# Tag Info

## Hot answers tagged functor

18

I think it's a shame that people are treating this question as dumb, especially because contrary to the strongest opinions being expressed here, the answer is yes, there can be an advantage to avoiding the do-sugar. Simon Marlow gives an excellent example of this in his talk about the Facebook Haxl project that he's working on. Here's a short, undoubtedly ...

17

Yes. In fact we can make the stronger statement that all function with the type fmap :: (a -> b) -> (F a -> F b) such that fmap id = id are equivalent. This actually just falls out of the type of fmap with something called parametricity. In your case, if >>= and return satisfy the monad laws, then mFmap f a = a >>= return . f ...

7

In this answer I give a quick explanation of why Writes isn't a functor—i.e., why if we have a Writes[A] and a function A => B we can't create a Writes[B] in the same way that we could with Reads. As I note in that answer, Writes isn't an ordinary (covariant) functor, but it is a contravariant functor, which means that if we have a Writes[A] and a ...

5

Well no. The whole point of sugaring is that it desugars to exactly the desugared version, so there can't be any non-stylistic advantage. It might be good for you to get used to the desugared notation so that you can follow it when it is stylistically clearer, but you won't get any performance benefits or anything, because the code is identical.

5

The main place where I see functor but not applicatives is in large product types. Consider something like data Mean where Unfair :: Monad a => a () -> Mean data Foo a = Bar Int Mean a This is easily a functor, but there's no way to make this an applicative because (Bar i g f) (Bar i' g' a) = Bar ??? ??? (f a) We can only fill in our ???s ...

4

First of all, there are two levels: types and values. As objects of Hask are types, you can map them only with type constructors, which have the * -> * kind: α -> F α (for Functor F), β -> M β (for Monad M). Then for a functor you need a map on morphisms (i.e. functions, which are values): it's just fmap :: (α -> β) -> (F α -> F β). ...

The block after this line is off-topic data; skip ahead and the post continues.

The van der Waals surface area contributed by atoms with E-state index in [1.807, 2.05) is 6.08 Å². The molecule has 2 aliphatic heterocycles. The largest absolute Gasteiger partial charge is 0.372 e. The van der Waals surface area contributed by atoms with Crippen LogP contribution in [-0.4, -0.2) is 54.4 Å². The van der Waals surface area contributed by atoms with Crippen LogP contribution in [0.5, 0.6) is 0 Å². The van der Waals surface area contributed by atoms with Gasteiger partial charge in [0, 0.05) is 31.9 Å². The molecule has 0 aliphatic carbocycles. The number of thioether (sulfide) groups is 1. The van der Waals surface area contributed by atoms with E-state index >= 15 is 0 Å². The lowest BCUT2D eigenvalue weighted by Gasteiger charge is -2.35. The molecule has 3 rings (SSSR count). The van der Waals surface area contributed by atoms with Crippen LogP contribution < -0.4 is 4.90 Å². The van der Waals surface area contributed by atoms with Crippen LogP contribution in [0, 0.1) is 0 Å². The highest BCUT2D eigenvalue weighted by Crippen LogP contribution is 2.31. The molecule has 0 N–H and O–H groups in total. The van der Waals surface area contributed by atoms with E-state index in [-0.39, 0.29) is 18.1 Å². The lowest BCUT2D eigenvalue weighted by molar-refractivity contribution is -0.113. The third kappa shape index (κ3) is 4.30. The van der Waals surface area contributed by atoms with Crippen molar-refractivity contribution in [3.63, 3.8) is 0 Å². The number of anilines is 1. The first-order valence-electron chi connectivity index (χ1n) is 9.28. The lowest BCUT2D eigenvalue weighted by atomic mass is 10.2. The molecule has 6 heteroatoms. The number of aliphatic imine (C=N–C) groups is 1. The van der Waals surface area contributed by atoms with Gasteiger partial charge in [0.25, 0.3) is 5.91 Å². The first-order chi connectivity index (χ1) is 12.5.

4

The state and reader monad both depend on the value of whatever state we're interested in. We need to be able to access it otherwise how could we write something like foo = do i <- get return \$ if i == 1 then 2 else 3 So our state monad naturally looks like something that takes in a state, does stuff, and produces a new one. Likewise with the reader ...

2

It appears that you want to pass two input vectors to thrust::transform and then do an in-place transform (i.e. no output vector is specified). There is no such incarnation of thrust::transform Since you have passed: thrust::transform(vector_first, vector_last, vector_first, operator); The closest matching prototype is a version of transform that takes ...

2

Evaluating a run-time constructed function is not going to be “quick” in any reasonable sense of the word, unless you go full out and compile it, e.g. to a dynamic library. Barring that you can just construct a dynamic expression tree. You will probably want to add a bit of syntactic sugar compared to the code below, but it shows the basics: ...

2

A similar feature exists for member variables. Maybe you confused it with that. struct foo { int bar; }; If you have a class with public member variables, you can use std::mem_fn and std::bind to create functors returning the value of the variable. auto f = std::mem_fn(&foo::bar); std::cout << f(foo{42}) << '\n'; auto g = ...

2

(I was originally just going to write an answer, but it exploded into a blog post.) From every-time checks, to Functors, to Java 8 Lambdas (well, sort of) The problem Take this example class, which adapts an Appendable into a Writer: import java.io.Closeable; import java.io.Flushable; import java.io.IOException; import java.io.Writer; ...

2

That's because a pair of ML and MLI file acts like a structure and a corresponding signature it is matched against. The usual way to avoid writing out the module type twice is to define it in a separate ML file. For example, (* sig.ml *) module type A = sig type a end module type B = sig type b val identity : b -> b end (* make.mli *) module ...

1

This is syntactic sugar, similar to that for functions (ie, let f x y = ... is shorthand for let f = fun x -> fun y -> ...). The motivation is presumably that in the long form multiple argument functors become quite hard to read: module type A = sig end module type B = sig end module type C = sig end module Foo (A:A) (B:B) (C:C) = struct end module ...

1

Here's a standard place where Invariant shows up---higher order abstract syntax (HOAS) for embedding lambda calculus. In HOAS we like to write expression types like data ExpF a = App a a | Lam (a -> a) -- ((\x . x) (\x . x)) is sort of like ex :: ExpF (ExpF a) ex = App (Lam id) (Lam id) -- we can use tricky types to make this repeat layering of ...

1

The behavior that Herb is talking about with respect to the standard library's guarantees on data race safety is specified in C++11 §17.6.5.9: 17.6.5.9 Data race avoidance [res.on.data.races] 1 This section specifies requirements that implementations shall meet to prevent data races (1.10). Every standard library function shall meet each requirement ...

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